a. the higher wage raises the opportunity cost of shirking
b. the higher wage may shift the labor demand curve to the left
c. the firm will have higher turnover, allowing new workers to invigorate the work place
d. the higher wage solves the free-rider problem
20. Linda quit her job as a loan officer at First Detroit State Bank to accept a similar position at First Minneapolis Savings Bank. This is an example of:
a. geographic mobility c. horizontal mobility
b. occupational mobility d. vertical mobility
21. Sam left his job as an auto mechanic to accept a position in his local Sears store as an auto parts salesman. This is an example of:
a. geographic mobility c. horizontal mobility
b. occupational mobility d. vertical mobility
22. If an economics professor moves from the University of California at Berkeley to the University of Texas at Austin, that is an example of:
a. job change/no change in residence
b. occupational change/no change in residence
c. geographic change/no change in occupation
d. geographic change/change in occupation
23. Because migration typically involves present sacrifice in order to obtain a greater stream of future earnings, many economists consider migration to be:
a. an investment in human capital
b. undertaken only by those who have very low discount rates
c. motivated strictly by monetary considerations
d. an impediment to economic efficiency
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24. “Any worker for whom the present value of lifetime earnings will increase by migration will
choose to move.” This statement is:
a. true
b. false; migration depends on undiscounted earnings gains
c. false; there may be psychic costs of moving that deter migration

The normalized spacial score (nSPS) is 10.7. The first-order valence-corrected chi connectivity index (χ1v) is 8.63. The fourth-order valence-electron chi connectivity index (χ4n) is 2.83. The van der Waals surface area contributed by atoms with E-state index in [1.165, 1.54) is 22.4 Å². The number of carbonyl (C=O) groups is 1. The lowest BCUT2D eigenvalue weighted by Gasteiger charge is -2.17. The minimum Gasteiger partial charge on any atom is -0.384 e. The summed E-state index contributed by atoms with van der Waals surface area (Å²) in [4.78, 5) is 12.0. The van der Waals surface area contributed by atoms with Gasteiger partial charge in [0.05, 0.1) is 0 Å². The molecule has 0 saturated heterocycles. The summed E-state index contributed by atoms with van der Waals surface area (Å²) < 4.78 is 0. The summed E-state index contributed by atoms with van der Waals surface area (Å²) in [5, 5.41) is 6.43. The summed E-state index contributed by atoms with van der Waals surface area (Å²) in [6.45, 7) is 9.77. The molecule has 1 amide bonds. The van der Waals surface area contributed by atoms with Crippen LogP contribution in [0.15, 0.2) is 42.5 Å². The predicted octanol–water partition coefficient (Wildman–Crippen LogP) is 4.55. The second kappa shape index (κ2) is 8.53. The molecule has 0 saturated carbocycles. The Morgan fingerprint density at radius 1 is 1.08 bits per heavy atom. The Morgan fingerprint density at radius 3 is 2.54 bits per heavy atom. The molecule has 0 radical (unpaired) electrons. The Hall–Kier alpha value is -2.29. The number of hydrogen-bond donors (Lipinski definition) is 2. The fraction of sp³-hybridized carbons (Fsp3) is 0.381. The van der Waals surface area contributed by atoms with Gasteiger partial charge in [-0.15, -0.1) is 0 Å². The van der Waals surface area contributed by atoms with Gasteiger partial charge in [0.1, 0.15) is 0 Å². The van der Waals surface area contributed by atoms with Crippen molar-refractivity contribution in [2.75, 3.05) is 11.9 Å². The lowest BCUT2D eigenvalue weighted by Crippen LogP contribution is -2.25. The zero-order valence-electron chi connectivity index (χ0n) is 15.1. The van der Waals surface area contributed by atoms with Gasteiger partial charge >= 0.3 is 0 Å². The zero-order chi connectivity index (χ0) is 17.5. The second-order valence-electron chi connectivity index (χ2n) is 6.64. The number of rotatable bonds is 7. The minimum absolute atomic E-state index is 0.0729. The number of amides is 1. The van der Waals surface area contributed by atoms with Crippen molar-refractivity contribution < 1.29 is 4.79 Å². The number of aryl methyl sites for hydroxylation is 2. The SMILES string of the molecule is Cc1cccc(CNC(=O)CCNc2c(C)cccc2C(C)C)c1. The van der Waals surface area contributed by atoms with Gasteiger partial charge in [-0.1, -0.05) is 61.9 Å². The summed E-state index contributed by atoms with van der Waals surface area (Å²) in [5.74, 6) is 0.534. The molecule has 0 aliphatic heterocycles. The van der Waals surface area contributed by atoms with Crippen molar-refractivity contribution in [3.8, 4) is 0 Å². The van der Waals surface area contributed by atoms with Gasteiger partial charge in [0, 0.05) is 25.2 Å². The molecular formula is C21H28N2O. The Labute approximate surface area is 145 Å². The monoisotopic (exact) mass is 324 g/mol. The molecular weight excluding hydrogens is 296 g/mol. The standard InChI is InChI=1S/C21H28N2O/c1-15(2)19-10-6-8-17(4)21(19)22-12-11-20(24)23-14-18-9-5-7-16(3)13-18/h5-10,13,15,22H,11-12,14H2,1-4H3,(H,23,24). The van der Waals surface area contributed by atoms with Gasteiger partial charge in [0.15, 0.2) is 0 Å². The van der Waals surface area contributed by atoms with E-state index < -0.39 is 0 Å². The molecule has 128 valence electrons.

d. false; empirical evidence indicates that migration decisions have little to do with financial gains
or losses
25. In the equation for the net present value of migration, Z
i
C
i
E E
V
N
n
n
N
n
p n 




 
1 1
2 1
(1 ) (1 )
, the
term “C” refers to:
a. the net psychic costs of moving
b. the direct and indirect monetary costs of moving
c. earnings from the new job
d. the discount rate
26. All else equal, a worker is less likely to move:
a. the smaller the wage differential between the destination and the origin
b. the lower the discount rate
c. the greater the number of years one expects to remain in the new location
d. the lower the indirect costs of migrating
27. All else equal, a worker is more likely to move if:
a. his or her spouse is also a labor force participant
b. there are school-age children in the family
c. his or her spouse has accumulated very little job tenure
d. he or she is married
28. All else equal, a worker is less likely to move:
a. if the worker has moved before
b. the greater the amount of specific training the worker has
c. the greater the worker’s educational attainment